For most of 1963, American teens found reports of "Beatlemania" in Britain amusing.
Tran Le Xuan (more commonly known as "The Dragon Lady"), sister-in-law to President Diem of Vietnam and the defacto first lady, might have broken through our teenage apathy as she referred to self immolation protests of Buddhist monks as "barbecues."
On November 25th, 1963, we mourned the passing of our president along with his family. The day before, throngs of people had passed by his guarded casket in the Capitol Rotunda. The procession on Monday moved from the Capitol to the White House, to St. Matthew's Cathedral, to Arlington Cemetery.
"She Loves You" became The Beatles best selling single in the fall of 1963 in the UK, but Capitol Records in the US, which had first rights of refusal for Beatles records at the time, passed. This opened the door for the small, independent label, Swan. The record failed to make the Billboard chart in September.
On July 2nd, 1964, Lyndon Johnson signed the 1964 Civil Rights bill which outlawed discrimination in such things as hotel accomodations, education and the workplace.
When Marsha Albert (pictured here with Carrol James Jr. in 1984.) made a phone call that resulted in the early release of "I Want To Hold Your Hand."
The “’64 Links” dubbed the juniors of the Class of ’65 “confused.”  And well we might have been.  Our teenage perspective would undergo some radical change between our first days of class in September of ’63 to the waning days of summer in ’64.  To be sure, our thoughts and conversations that fall would have mostly focused on the common trappings of teen culture.  We would have been concerned about papers that were due and tests to be taken.  We might have been more concerned about dates for Homecoming, victories on the athletic field, or parts in a play.  We would not have been concerned about our nation’s future; we were not yet ready to get too concerned about our future.  Somewhere on the fringe of our consciousness lurked some foreboding questions about segregation, racism, and the threat of communism.  But those were just some nagging uncertainties. News of four schoolgirls killed by a church bomb explosion in Birmingham would be disturbing.  News of a violent overthrow of a government in a place called Vietnam would be curious.  But for the most part we still lived in an American Bandstand world.  We were excited about “Sugar Shack”; we leered and winked over “Tom Jones;” and we were a little amused about a British phenomenon called “Beatlemania.”  We were the kids of America; we lived in the promised land.  Life was good.

Then came November 22nd and the real world came crashing in on us.  One event started a fissure in our collective teenage psyche.  Suddenly we weren’t living in the land of milk and honey, but more in a land of guns and bullets.  While people might joke about a President – we certainly had joked along with Vaughn Meader a lot --  you still respected the President.  And John F. Kennedy was our President – he had proclaimed that the “torch has been passed” and we lived in “Camelot.”  The missiles in Cuba, the bombs in Birmingham, Americans being killed in Vietnam; none of it seemed that bad because President Kennedy manifested hope.  But an assassin’s bullet changed all that.  And if our America really wasn’t what it had seemed to be, then what was it?  Was there an “American dream?”  Or would there just be an American nightmare?

Then came February 9th and we discarded our despair, stomped our feet and shook our hair.  We reclaimed our teenage joie de vivre and immersed ourselves in a new sound that was loud enough to drown out those persistent doubts about our “land of the free.”  We reveled in the consternation of our parents as they couldn’t understand what all the screaming was about.  A decade after James Dean, we were the new rebels.  We would grow our hair long and wear our skirts short.  The Supreme Court would strike a blow for democracy with its “one man, one vote” ruling, and we took absolutely no notice.  The President would sign a landmark piece of legislation to help protect civil rights and we would politely applaud (seemed like a good thing). We would see film and photos of race riots in some northern cities and we would judge the adult society that had produced those ills.  And we would hear of an attack on a U.S. ship in the Gulf of Tonkin and we would shrug our shoulders in a gesture of ignorance and indifference.  We were in high school; we had our own teenage world  …. “yeah, yeah, yeah.”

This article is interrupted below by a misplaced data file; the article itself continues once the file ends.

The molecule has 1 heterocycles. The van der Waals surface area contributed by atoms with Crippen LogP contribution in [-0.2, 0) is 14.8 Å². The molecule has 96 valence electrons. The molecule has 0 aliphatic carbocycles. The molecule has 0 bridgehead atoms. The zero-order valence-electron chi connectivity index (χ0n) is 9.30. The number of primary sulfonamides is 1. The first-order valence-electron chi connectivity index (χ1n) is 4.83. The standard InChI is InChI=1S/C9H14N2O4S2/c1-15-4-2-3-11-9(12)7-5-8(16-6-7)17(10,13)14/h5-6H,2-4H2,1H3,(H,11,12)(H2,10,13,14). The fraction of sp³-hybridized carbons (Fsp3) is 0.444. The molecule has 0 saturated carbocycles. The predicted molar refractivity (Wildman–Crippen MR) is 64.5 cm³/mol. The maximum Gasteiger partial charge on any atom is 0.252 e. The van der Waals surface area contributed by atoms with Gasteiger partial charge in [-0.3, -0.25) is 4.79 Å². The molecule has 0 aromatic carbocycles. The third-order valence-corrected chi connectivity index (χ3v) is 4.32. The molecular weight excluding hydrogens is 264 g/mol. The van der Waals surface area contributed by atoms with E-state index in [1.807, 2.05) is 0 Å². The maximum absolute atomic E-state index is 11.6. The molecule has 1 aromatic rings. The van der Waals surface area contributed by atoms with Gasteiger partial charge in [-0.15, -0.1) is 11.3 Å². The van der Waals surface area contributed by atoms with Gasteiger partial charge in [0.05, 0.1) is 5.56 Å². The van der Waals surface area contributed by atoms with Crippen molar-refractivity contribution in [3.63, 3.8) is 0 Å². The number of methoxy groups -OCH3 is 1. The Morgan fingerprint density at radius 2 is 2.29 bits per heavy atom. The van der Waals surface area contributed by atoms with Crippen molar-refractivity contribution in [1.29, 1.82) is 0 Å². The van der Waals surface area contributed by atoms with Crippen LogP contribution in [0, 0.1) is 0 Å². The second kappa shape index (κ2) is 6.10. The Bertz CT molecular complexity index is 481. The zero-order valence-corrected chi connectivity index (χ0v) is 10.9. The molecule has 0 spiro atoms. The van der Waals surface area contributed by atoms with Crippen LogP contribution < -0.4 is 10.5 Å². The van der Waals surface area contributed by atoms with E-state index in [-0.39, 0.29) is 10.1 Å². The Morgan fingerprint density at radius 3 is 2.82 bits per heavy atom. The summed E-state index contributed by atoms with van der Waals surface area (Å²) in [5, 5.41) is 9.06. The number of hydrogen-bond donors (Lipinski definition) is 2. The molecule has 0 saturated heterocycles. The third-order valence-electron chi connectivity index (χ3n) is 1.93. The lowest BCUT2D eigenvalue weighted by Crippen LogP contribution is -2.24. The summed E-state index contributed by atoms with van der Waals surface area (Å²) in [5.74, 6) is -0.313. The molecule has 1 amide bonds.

On Friday morning, November 22nd, 1963, Air Force One made the short flight from Fort Worth, Texas to Dallas, landing at 11:40 CST. President Kennedy was making the trip in an effort to unify the Democratic party factions in Texas and raise some money in preparation for a re-election campaign in 1964. The First Lady usually did not like to make campaign trips, but had agreed to make this one. The Kennedys were greeted by a friendly and enthusiastic crowd at Love Field. The presidential motorcade then proceeded from the airport toward downtown Dallas and President Kennedy's next stop, the Dallas Business and Trade Mart. The route followed main street and then turned right onto Houston, then making a sharp left onto Elm Street, headed toward Dealy Plaza. At approximately 12:30 CST shots rang out and President Kennedy and Texas Governor, John Connally were both hit. The presidential limousine immediately sped away to Parkland Hospital. At 1:00 p.m. CST, President Kennedy was pronounced dead. In the ensuing half hour various news organizations reported the President's death, but the most recognized announcement came from CBS's Walter Cronkite when he read the official announcement on air: "From Dallas, Texas, the flash, apparently official: 'President Kennedy died at 1 p.m. (CST)' 2:00 Eastern Standard Time, some thirty-eight minutes ago." At 1:15 Dallas Police officer, J.D. Tippit was shot and at 1:50, Lee Harvey Oswald was arrested. At 2:15, President Kennedy's casket was loaded aboard Air Force One where Lyndon Johnson was waiting to leave for Washington, D.C. At 2:38, Lyndon Johnson was sworn in as President by Federal Judge Sarah T. Hughes. At 6:30 p.m. Oswald was charged with Tippit's murder and at 1:30 a.m. he was charged with killing the President. President Johnson proclaimed November 25th a "National Day of Mourning" as preparations were made for the President's body to lie in state at the Rotunda of the Capitol. While the nation prepared to mourn the President, Dallas police prepared to transfer Lee Harvey Oswald to the county jail when he was shot and killed by Jack Ruby. On Monday, November 25th, President Kennedy was laid to rest at Arlington National Cemetery. On November 29th, President Johnson appointed Chief Justice, Earl Warren, to head a commission to investigate the Kennedy assassination. Brian Epstein had become the manager of The Beatles in November of 1961 and had guided the group to phenomenal success in the UK. But British groups had never fared that well in the US. Decca records had rejected the group when they were first getting started in January of 1962 and Capitol had relinquished their rights to a smaller label, Vee-Jay. Vee-Jay had released a couple of Beatles records in 1963, but without much promotion, they had failed to chart. A small record label, Swan, purchased the rights for a single, "She Loves You" which it released in September of 1963. Dick Clark played it as part of his "Rate-A-Record" segment on September 16th and it received a mediocre 73 rating. Clark reported that the kids on the show laughed at the Beatles haircuts. Throughout the fall of 1963, U.S. media reported on the "Beatlemania" in England. Newsweek magazine said, “sound of their music is one of the most persistent noises heard over England since the air-raid sirens were dismantled.” Time called them "a wild rhythm-and-blues quartet.” American teens pretty much ignored them. But Ed Sullivan was impressed when he saw all the commotion the group generated when he was at the London airport. He contacted Epstein and they agreed on a contract to have the foursome appear on "The Ed Sullivan Show" in February (the Beatles had already been booked for a show at Carnegie Hall by Sid Bernstein). When Walter Cronkite aired a five minute piece on the band for CBS Evening News on December, 10th, Sullivan became even more excited about his booking and began promoting the appearance. But American teens were not quite on board -- not many read Time or Newsweek, or watched the evening news. But with the booking by Sullivan, Capitol records began a high powered publicity campaign to promote its release of "I Want to Hold Your Hand." The debut was planned for January. But 15 year old Marsha Albert, after hearing the Cronkite broadcast called her local dj, Carrol James, Jr. and asked him to play the Beatles song she'd heard. James called in some favors and got a copy and promptly put it on the air. Capitol decided to release it early since it was already getting air time. . By the time The Beatles were introduced by Ed Sullivan, it was the #1 record on Billboard. The band began its first set with "All My Loving" and 73 million people (60% of television sets) were watching. Other songs performed were: "'Til There Was You," "She Loves You," "I Saw Her Standing There," and "I Want to Hold Your Hand."